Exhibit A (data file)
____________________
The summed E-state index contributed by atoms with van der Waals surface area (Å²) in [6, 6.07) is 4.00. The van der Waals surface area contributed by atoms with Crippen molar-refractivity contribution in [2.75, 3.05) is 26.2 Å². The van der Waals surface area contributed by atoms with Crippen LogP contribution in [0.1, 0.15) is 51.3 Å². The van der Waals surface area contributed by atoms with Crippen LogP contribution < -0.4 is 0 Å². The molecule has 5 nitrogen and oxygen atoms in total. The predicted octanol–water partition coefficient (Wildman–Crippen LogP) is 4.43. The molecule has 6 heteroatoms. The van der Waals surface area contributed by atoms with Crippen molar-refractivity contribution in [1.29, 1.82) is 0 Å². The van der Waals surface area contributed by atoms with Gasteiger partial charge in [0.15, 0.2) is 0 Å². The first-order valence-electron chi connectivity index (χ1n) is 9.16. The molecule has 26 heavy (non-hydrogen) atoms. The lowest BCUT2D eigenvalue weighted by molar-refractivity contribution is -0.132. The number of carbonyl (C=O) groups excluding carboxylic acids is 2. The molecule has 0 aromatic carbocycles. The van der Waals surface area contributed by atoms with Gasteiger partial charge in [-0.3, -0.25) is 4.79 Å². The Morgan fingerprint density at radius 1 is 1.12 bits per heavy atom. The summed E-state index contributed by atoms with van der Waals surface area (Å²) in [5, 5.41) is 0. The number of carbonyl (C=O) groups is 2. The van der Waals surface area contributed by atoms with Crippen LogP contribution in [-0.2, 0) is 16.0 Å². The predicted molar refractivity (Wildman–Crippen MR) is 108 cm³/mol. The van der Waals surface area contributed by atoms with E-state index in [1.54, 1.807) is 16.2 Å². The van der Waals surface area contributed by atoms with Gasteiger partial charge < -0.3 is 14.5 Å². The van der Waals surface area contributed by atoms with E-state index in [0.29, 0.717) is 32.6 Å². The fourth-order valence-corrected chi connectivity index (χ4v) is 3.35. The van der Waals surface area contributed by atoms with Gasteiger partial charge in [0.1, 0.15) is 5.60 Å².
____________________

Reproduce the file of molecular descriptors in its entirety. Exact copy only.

The summed E-state index contributed by atoms with van der Waals surface area (Å²) in [6, 6.07) is 4.00. The van der Waals surface area contributed by atoms with Crippen molar-refractivity contribution in [2.75, 3.05) is 26.2 Å². The van der Waals surface area contributed by atoms with Crippen LogP contribution in [0.1, 0.15) is 51.3 Å². The van der Waals surface area contributed by atoms with Crippen LogP contribution < -0.4 is 0 Å². The molecule has 5 nitrogen and oxygen atoms in total. The predicted octanol–water partition coefficient (Wildman–Crippen LogP) is 4.43. The molecule has 6 heteroatoms. The van der Waals surface area contributed by atoms with Crippen molar-refractivity contribution in [1.29, 1.82) is 0 Å². The van der Waals surface area contributed by atoms with Gasteiger partial charge in [0.15, 0.2) is 0 Å². The first-order valence-electron chi connectivity index (χ1n) is 9.16. The molecule has 26 heavy (non-hydrogen) atoms. The lowest BCUT2D eigenvalue weighted by molar-refractivity contribution is -0.132. The number of carbonyl (C=O) groups excluding carboxylic acids is 2. The molecule has 0 aromatic carbocycles. The van der Waals surface area contributed by atoms with Gasteiger partial charge in [-0.3, -0.25) is 4.79 Å². The Morgan fingerprint density at radius 1 is 1.12 bits per heavy atom. The summed E-state index contributed by atoms with van der Waals surface area (Å²) in [5, 5.41) is 0. The number of carbonyl (C=O) groups is 2. The van der Waals surface area contributed by atoms with Crippen LogP contribution in [-0.2, 0) is 16.0 Å². The predicted molar refractivity (Wildman–Crippen MR) is 108 cm³/mol. The van der Waals surface area contributed by atoms with E-state index in [1.54, 1.807) is 16.2 Å². The van der Waals surface area contributed by atoms with Gasteiger partial charge < -0.3 is 14.5 Å². The van der Waals surface area contributed by atoms with E-state index in [0.29, 0.717) is 32.6 Å². The fourth-order valence-corrected chi connectivity index (χ4v) is 3.35. The van der Waals surface area contributed by atoms with Gasteiger partial charge in [0.1, 0.15) is 5.60 Å².